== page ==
With the country in the midst of a record year for influenza cases, doctors at the Oklahoma Medical Research Foundation are warning Oklahomans to watch out for another violent and virulent illness called the norovirus.
Often called the stomach flu or associated with food poisoning, norovirus is a highly contagious virus that can cause intense cramping, vomiting and diarrhea and can lead to serious dehydration, said OMRF President Stephen Prescott, M.D.
“Norovirus gets spread around every year during the winter and spring,” he said. “Much like the influenza virus, the norovirus mutates as it spreads. In March of 2012, a new strain of norovirus called GII.4 Sydney began making the rounds in Australia, was spread to Europe and now has landed in America. The new strain could account for an increase in transmission this year.”
According to the Centers for Disease Control and Prevention, norovirus is the most common cause of acute gastroenteritis in the United States, causing about 21 million illnesses annually. Worldwide about 70,000 are hospitalized, leading to 800 deaths.
“Norovirus begins like most viruses — you inhale it or eat it or rub it into your eyes without even knowing,” Prescott said. “Once it's in the system, the virus moves to your small intestine and hijacks cells, forcing them to replicate the virus.”
After the cells fill with copies of the virus, they burst open, releasing more virus into your system and begin repeating the process. It could take fewer than 100 norovirus particles to start the illness, according to the CDC.
When the immune system catches on and begins fighting the illness, the inflammation in the lower intestine causes vomiting, diarrhea and stomach cramping, Prescott said.
“This is what is so ingenious about the norovirus — the unpleasant side effects of the immune reaction cause you to spread it,” he said. “Worse still, the virus is hardy, so it can last on surfaces for a couple of days, waiting to infect someone new.”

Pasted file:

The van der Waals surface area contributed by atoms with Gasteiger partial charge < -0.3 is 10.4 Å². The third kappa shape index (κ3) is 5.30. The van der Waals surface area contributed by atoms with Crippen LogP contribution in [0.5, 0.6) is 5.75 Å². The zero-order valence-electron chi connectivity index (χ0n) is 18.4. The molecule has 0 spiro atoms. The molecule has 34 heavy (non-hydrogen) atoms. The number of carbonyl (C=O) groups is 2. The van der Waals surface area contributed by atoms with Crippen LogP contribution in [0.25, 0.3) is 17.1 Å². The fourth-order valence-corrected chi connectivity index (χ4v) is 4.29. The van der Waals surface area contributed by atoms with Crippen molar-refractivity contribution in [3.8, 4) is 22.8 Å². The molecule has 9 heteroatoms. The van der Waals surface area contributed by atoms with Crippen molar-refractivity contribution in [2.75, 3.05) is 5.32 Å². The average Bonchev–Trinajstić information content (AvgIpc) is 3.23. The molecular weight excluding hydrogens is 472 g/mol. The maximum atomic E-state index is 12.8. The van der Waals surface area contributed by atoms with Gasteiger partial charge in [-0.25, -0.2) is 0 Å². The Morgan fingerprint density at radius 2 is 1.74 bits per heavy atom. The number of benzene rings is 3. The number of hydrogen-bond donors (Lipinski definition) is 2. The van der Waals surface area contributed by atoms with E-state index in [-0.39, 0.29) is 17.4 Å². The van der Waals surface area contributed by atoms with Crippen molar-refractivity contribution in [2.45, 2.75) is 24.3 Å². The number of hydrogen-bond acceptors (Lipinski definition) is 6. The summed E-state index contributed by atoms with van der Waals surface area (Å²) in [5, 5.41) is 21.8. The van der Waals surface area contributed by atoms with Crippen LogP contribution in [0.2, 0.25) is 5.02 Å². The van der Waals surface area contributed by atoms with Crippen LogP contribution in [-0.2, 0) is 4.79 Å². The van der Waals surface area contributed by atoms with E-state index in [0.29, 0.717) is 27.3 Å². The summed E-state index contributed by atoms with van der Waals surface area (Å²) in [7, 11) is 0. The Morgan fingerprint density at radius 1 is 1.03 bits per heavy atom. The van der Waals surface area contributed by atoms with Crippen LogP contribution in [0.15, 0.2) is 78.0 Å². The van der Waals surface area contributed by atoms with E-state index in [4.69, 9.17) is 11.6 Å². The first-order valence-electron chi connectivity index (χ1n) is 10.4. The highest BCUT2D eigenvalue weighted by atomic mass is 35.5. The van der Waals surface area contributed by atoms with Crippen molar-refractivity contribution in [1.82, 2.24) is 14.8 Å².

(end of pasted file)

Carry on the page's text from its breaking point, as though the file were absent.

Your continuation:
Even though the symptoms only last three or four days, a person can still transmit norovirus for around another 48 hours.
“The best option for staying healthy, of course, is to not be exposed to norovirus in the first place,” he said. “But if you or a loved one gets sick, isolation and common sense are the best ways to stop the spread.”
• Those who are ill or have recently been ill should not prepare food or care for others, because the virus can still be passed on.
• Wash hands frequently with hot, soapy water and supplement with hand sanitizer.
• Clean and disinfect all surfaces, especially in the bathroom, with chlorine bleach solution of five or more tablespoons of bleach per gallon of water.
• Wash produce and thoroughly cook shellfish.
• Wash laundry thoroughly and wear rubber or disposable gloves to handle soiled items, then wash hands immediately afterward.
“If it sounds like hard work, that's because it is,” Prescott said. “But as difficult as it may be, it's preferable to contracting the norovirus or passing it on to family members or co-workers.”
Greg Elwell is a public affairs specialist with Oklahoma Medical Research Foundation.
Norovirus begins like most viruses — you inhale it or eat it or rub it into your eyes without even knowing. Once it's in the system, the virus moves to your small intestine and hijacks cells, forcing them to replicate the virus.”